In The Cay, by Theodore Taylor, should Phillip's father have insisted that his family remain on Curacao?

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liesljohnson eNotes educator| Certified Educator

Opinions will vary on this issue. Here's mine: No. Phillip's father was right not to insist that they remain on the island. He was right to allow Phillip and his mother to make the perilous journey by boat to the safety of Virginia.

Originally, Phillip's father wanted them to stay on the island because he believed the trip would pose more dangers than actually just staying put. The invading German forces were getting closer and closer to their island, it's true, even blowing up a refinery in nearby Aruba. And their otherwise peaceful town was all abuzz with preparations for an attack: checking on their blackout curtains, making sure they had food and water stored up, and so on. Schools were canceled, and soldiers manned the island's fort. People were on edge, to say the least.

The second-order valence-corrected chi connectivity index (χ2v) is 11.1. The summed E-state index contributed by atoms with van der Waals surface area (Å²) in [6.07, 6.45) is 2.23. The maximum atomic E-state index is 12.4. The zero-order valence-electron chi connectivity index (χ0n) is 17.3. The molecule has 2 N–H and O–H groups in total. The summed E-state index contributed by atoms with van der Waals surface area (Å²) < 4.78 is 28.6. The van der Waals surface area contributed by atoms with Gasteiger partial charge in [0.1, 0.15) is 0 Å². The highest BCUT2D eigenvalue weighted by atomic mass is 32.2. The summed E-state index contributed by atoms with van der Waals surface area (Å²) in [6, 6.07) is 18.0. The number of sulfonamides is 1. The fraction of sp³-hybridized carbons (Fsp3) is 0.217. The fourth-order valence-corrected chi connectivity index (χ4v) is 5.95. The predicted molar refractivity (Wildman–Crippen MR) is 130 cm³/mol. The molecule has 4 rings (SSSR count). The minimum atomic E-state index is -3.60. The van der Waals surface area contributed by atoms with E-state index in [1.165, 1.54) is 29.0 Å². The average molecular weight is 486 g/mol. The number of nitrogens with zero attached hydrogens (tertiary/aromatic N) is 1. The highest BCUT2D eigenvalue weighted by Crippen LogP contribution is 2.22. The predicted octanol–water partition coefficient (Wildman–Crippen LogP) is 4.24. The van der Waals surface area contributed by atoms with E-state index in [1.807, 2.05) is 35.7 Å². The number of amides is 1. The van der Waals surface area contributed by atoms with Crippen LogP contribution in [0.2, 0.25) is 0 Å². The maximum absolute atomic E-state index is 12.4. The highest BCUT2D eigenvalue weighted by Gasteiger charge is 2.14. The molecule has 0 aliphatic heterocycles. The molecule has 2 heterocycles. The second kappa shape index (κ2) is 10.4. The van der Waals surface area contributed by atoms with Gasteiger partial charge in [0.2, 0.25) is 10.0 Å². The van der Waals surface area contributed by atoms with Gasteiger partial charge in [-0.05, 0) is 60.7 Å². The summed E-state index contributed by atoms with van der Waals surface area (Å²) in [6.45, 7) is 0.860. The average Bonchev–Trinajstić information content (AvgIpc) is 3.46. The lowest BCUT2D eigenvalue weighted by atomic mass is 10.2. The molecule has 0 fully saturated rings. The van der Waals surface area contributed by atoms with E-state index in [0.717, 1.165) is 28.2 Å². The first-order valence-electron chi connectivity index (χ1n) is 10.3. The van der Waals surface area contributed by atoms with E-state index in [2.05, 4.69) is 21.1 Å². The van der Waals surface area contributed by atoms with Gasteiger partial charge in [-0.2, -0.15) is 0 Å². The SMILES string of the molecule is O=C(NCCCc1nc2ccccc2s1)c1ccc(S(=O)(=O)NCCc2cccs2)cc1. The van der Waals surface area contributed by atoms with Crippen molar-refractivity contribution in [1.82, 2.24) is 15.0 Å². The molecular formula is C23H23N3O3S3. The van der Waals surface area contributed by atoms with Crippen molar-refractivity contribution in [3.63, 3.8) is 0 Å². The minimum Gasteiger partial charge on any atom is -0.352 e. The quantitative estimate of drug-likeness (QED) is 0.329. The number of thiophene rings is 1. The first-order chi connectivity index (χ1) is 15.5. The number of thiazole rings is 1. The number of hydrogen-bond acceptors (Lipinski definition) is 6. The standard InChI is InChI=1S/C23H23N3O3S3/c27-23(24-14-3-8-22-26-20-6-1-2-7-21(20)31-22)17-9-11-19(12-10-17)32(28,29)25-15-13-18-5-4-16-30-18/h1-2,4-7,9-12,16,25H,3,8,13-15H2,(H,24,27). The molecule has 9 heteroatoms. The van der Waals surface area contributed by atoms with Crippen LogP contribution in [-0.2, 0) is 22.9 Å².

Phillip's father had no way of knowing that his hunch would be correct: that the trip would be more dangerous than the risk of staying at home. He only knew that both options were dangerous--and doing either posed a risk, so there was no safe option available. It would be unfair to blame Phillip's father for the torpedo that attacked the ship, or for Phillip's physical and mental hardships during the time he was marooned on the island with Timothy. Phillip's father couldn't have predicted these events and was forced to protect his family by making a decision based on limited information.

And to my mind, he made the right choice. Say you're given the option to stay where you are and wait for the enemy to find you, or instead make a run for it and hope the enemy doesn't catch you while you're on your way. What would you do? I would run, just like Phillip and his mother did. At least you're a moving target then, not a sitting duck--and at least you're taking some sort of action to try to keep yourself safe.